When you open an .indd file in InDesign, links to *.icml files are shown as missing, and cannot be checked in.


When opening an *.icma or other file with links to *.icml files in InCopy, the assignments are shown as missing and cannot be checked out.


Solution 1: Upgrade to InDesign/InCopy CS5

This issue has been addressed in the CS5 release of InDesign and InCopy.

Note: At some point, the *.icml files moved from one type of file system to another where the font encodings were different. This move caused remapping of a character in the *.icml filename. Due to this change in the filename, the link from the InCopy Assignment file cannot find the *.icml content file. Remapping of one or more filename characters occurs in workflows where some users are on Mac OS X and others on Windows systems, or when files were moved via a remote file server, e-mail server, FTP server, or other. Characters affected by this issue are usually extended or Upper ASCII characters, like Umlauts or accented characters.

Perform both of the following procedures:

Finder (Mac) or Windows Explorer

  1. Edit the *.icml files in the so that they contain no extended characters, like Umlauts or accented characters.
  2. Remove all spaces.
  3. Note the filename for use when modifying the content of the .icma files in the next part of this solution.

Note: Removing all spaces and other non-alphanumeric characters makes it easier to write a matching name in the *.icma file.

Text Editor

  1. Open the *.icma file in a text editor and search for all instances of "<link".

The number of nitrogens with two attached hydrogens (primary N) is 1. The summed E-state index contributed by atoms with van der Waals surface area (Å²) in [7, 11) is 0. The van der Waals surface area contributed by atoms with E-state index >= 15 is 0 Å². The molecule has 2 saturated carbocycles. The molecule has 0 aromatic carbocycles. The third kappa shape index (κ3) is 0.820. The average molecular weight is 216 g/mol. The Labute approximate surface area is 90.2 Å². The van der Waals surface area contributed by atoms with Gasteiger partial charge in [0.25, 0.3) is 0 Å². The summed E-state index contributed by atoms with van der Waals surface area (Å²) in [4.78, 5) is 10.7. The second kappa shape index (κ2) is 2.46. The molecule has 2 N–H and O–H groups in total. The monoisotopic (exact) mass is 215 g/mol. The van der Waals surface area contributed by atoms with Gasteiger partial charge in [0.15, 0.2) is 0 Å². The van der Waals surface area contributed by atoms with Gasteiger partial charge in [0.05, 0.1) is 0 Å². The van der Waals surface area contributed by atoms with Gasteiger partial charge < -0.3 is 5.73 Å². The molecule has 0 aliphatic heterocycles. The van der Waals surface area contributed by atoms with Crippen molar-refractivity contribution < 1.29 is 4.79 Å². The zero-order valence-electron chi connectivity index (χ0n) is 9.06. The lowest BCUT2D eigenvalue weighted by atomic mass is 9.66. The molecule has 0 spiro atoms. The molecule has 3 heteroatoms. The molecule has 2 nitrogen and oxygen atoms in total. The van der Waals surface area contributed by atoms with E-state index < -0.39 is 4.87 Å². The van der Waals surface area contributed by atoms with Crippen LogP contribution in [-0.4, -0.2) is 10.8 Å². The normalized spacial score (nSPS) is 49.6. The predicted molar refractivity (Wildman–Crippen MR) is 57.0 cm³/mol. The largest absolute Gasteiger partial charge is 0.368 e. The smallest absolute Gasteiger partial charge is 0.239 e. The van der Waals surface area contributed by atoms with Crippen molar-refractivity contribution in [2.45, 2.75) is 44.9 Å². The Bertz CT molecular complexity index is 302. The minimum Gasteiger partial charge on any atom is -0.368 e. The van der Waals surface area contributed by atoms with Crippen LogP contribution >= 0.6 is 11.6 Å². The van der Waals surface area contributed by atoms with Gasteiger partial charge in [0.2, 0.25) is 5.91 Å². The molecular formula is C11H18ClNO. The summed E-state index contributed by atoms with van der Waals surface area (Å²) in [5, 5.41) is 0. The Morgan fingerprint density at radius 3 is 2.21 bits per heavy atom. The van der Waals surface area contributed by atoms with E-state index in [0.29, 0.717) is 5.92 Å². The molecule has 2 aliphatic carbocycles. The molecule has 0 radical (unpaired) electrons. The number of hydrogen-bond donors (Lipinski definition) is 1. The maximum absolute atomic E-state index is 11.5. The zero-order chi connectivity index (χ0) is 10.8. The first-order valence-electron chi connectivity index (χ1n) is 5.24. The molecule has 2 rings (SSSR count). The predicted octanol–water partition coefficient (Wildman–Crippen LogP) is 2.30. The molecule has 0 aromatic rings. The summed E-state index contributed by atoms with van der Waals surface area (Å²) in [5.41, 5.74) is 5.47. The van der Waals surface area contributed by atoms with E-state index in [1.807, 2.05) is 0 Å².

2. Locate the portion of the path that is the filename. Replace it with the new name you created in the first part of this solution.
  3. Save the file.
  4. Open the .indd file that contains links to the .icml files.
  5. Choose > WIndows > Links to display the Links panel.
  6. Selelct the affected .icml file, and click the Relink button and select the renamed file.

Solution 3: Recreate your assignment content so that it does not contain non-lower ASCII characters

  1. Unlink the *.icml.
  2. Resave the *.indd so that it has more than 26 characters that are all lower ASCII.
  3. Re-export the assignments.

Solution 4: Compress your files before moving them through another file system

Compress the files, for example, as a *.zip, before sharing it on a different operating system, uploading it to an FTP server, e-mailing it, or distributing it in any other way

Example: If all users are on Mac, but the files are distributed via Windows file server, keep the files compressed during this transfer. Unzip them when they reach the destination workstation that uses the same character encoding as the others workstations involved with the files.

Additional Information

InDesign CS3-CS4 automatically names *.icml files that it creates in the Contents folder while generating InCopy Assignment files (.icma), using this formula:

Trim to 26 characters ([.indd file name] + [story text]) + .icma

If the INDD filename is 26 characters or greater, then the story text never contributes to the names of the .icma, and the subsequent .icma files in the same Assignment file are clipped and incremented, for example:

If your InDesign filename is less than 26 characters, and if the algorithm takes text from your story content and the story content has non-lower ASCII characters, you run the risk that cross-platform workflow modifies the filenames due to platform font encoding differences. Thus the link object in the *.icml points to something like:


But the string %C3%A9, which resolves to an accented e (&eacute;), makes the file not found because the file on disk has gone from:
InCopyTest-Upp&eacute;r ASCII.icml
InCopyTest-Upper ASCII.icml   or...
InCopyTest-Uppr ASCII.icml     or...
InCopyTest-Upp[notdef char]r ASCII.icml

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